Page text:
Saturday morning. Jacquela and Steven visit Emerald Hill.
Above, Jacquela set the correct time on the oven. It’s the only appliance that is powered, so far. Along with the GFCI circuits. The electricians are scheduled to arrive next week to test everything, now that the residential meter is installed and power is delivered to the house.
David Garcia and his team of painters are pulling up the heavy paper that has protected the floors through construction, sweeping out debris and vacuuming the baseboards, then rolling out new, clean paper. It’s amazing to see the hickory floors exposed, however briefly.
Ron is home sick. Day three. He and Steven suspect a virus. The plumber was sick a couple of weeks back. The garage door company pushed back into next week because the install team is down. Steven compared symptoms with Peter, one of the carpenters — sinus cavities so blocked you gasp for air. Combined with allergies to ceder pollen, because ceder is off the scale.
We campaign on without our leader …
Above, the team from Gilsa continues to lay weed block and cover it with gravel, extending the gravel deck off the kitchen side door around to the front of the house.
Steven signed off on change order 26 — we went $600 over on the lighting budget.
Steven also signed off on draw 7 — and Ranserve has begun to reconcile all the line items, change orders, monies not spent, as we approach what promises to be the final month of construction.
It’s one-third the massive truck that Ron drives, but Steven was able to transport two eight-foot-long and two six-foot-long lighting tracks inside his serviceable Honda Element from Lights Fantastic to Emerald Hill. Now the electricians can finish putting up the track in the office.
Since the garage doors are reportedly on schedule for next week, Steven cleaned up the random pile of lumber stored in the garage, moving it clear of where the doors will be assembled, sweeping the floor clean, and shifting out of the way Ron’s desk, a pile of pavers and a second pile of bricks. That leaves only a second pile of dried-out 60-year-old studs that the framers cut from the garage when joining the existing two-bay structure to the new garage shed; Ron plans to recycle these.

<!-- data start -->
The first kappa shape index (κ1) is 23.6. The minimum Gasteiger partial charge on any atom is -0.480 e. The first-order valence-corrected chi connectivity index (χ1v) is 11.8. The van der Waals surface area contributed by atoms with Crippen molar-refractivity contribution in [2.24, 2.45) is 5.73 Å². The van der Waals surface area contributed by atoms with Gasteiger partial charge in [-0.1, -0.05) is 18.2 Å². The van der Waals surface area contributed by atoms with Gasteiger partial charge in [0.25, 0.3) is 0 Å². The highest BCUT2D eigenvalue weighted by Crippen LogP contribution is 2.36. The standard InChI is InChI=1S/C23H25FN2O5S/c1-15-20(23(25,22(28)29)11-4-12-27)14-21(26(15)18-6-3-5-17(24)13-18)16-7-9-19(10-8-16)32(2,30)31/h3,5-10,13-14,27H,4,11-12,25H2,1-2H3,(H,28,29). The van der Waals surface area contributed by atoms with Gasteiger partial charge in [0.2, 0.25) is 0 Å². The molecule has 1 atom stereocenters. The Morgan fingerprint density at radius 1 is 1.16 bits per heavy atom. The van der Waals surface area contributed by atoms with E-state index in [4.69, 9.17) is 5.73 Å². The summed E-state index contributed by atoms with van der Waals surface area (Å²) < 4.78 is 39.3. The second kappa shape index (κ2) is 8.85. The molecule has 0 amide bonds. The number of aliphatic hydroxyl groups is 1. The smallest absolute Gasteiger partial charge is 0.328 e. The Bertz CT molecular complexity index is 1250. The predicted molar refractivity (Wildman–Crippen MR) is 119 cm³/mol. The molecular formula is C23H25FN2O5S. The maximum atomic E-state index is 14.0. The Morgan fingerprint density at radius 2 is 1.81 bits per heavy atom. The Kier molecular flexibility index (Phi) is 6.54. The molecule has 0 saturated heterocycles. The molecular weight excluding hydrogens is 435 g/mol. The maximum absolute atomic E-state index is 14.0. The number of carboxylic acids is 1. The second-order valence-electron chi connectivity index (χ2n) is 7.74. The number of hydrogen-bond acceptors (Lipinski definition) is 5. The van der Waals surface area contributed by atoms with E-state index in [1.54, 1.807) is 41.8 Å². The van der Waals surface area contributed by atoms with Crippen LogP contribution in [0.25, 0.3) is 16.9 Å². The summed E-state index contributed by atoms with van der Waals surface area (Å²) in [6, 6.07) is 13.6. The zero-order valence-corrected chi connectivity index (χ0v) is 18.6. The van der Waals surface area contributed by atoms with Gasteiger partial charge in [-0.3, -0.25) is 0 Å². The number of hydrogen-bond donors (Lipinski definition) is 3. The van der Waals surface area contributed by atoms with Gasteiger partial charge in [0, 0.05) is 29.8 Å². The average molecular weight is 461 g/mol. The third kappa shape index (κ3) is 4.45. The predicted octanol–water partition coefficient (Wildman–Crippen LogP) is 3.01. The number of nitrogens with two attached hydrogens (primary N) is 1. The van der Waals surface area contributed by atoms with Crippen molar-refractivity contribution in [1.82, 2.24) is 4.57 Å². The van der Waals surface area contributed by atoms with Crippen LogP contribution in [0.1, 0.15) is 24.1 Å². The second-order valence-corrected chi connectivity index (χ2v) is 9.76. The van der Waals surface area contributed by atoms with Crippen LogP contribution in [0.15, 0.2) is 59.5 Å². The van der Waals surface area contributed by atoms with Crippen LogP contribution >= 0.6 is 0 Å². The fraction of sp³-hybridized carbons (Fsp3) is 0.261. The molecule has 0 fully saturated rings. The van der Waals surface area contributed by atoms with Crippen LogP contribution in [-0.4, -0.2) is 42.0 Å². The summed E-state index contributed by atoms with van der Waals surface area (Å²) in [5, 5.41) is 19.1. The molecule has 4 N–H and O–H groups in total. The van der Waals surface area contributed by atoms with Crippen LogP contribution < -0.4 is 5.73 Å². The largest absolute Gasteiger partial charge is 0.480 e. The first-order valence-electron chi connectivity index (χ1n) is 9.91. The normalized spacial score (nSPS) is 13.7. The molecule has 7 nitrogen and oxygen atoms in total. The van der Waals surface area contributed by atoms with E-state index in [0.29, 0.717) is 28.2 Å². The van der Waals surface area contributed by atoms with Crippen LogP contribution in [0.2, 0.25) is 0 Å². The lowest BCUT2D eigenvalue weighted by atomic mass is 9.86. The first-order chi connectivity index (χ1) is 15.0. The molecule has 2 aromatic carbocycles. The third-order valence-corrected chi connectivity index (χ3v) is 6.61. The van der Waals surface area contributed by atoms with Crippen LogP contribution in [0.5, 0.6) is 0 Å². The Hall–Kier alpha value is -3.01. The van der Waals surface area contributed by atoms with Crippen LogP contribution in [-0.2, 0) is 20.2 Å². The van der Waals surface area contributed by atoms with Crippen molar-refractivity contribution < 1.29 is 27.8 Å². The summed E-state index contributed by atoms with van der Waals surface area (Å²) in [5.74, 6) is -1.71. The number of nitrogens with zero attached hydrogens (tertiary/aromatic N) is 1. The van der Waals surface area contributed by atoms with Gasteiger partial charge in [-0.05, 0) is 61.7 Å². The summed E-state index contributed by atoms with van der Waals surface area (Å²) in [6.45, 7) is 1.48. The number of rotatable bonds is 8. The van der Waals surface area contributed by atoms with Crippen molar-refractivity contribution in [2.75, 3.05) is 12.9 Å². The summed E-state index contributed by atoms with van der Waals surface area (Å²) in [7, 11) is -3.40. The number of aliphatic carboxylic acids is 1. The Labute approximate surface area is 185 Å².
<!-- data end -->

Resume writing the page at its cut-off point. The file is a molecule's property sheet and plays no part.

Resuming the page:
And … between conference calls and work, Steven began assembling the specs requested by the Austin Green Build program. This homework will take a while.
Shane and Peter, son and father, carpenters both, are Brits. Which gives special resonance to Fridays — aka “Poets day,” piss off early tomorrow’s Saturday.” Their work comes with stories and good humor. It’s fun to have them working in the house.
It’s a very big milestone day at Emerald Hill. Austin Energy installed the residential meter early this morning. Power is on, inside the house, routed through the breaker box. Capstone Electric has to come out to test all the circuits.
Above, the oven control panel is alive, powered, for the first time.
Above, Luis from Landers Flooring is back to remove and replace one stair tread. The balusters for this tread were drilled in the wrong place. Today, Luis removed the balusters and existing hickory tread, then fitted the replacement. At the end of the day, he clearcoated it with polyurethane.
Jacquela and Steven spent the weekend packing boxes. There’s a lot more to go. Steven also began taking down Ikea cabinets that will be transplanted to Emerald Hill — and filling holes in the walls with spackling compound.
Today, Steven delivered to Ron Dahlke the short post for the ceiling fan in the family room — Steven pulled and saved a collection of left-over fan parts from ceiling fan cartons — and the transformer and low-voltage puck lights he purchased late Friday from Lights Fantastic. The puck lights will go into the entry-hall display niches.
Ron and Barry from Custom Plumbing today dispatched Steven to a plumbing supply house to purchase one chrome “Tip Toe” finger-press lavatory drain, one chrome slip joint and one chrome P trap — all for use in the mudroom bath. Chrome replaces the white PVC and dresses up the exposed pipe under the sink. The drain solves a problem — it’s impossible to fit between the faucet and wall the conventional pop-up connector rod that you would pull or push to close or open the drain.
Steven also purchased a shower fitting that comes with a thick, round, modern escutcheon. We put the shower connector into the parts bin. Barry, Sean and Noah used the escutcheon to cover the exposed copper pipe behind the pot filler at the backsplash.
Barry, Noah and Sean today began to install the Navian tankless water heaters in the mudroom downstairs and the utility room upstairs. There was drama. The blocking behind the drywall is insufficient. Steven suggested “paneling” the wall with 3/4-inch plywood. Ron and Barry purchased plywood. Genius!
Above, Sean applies fittings to the bottom of the mudroom Navian unit.
Kris solved solved a mounting problem with the air button at the sink that switches on and off the disposal. Working from underneath, he carved out a wider hole in the undermount stainless steel sink to slide the stem of the air button into, pushing the escutcheon for the air button tight against the quartz countertop.
It’s cold. It’s windy. The concrete poured yesterday is still visibly damp. It’s going to take a little while to cure. So no is permitted as yet to walk on the new pavers. Gilsa is scheduled to come back Monday bust the forms. That will give the concrete the whole weekend to transpire away water.
That said … the new pavers look really cool, define the exterior of the house, and promise to be functional.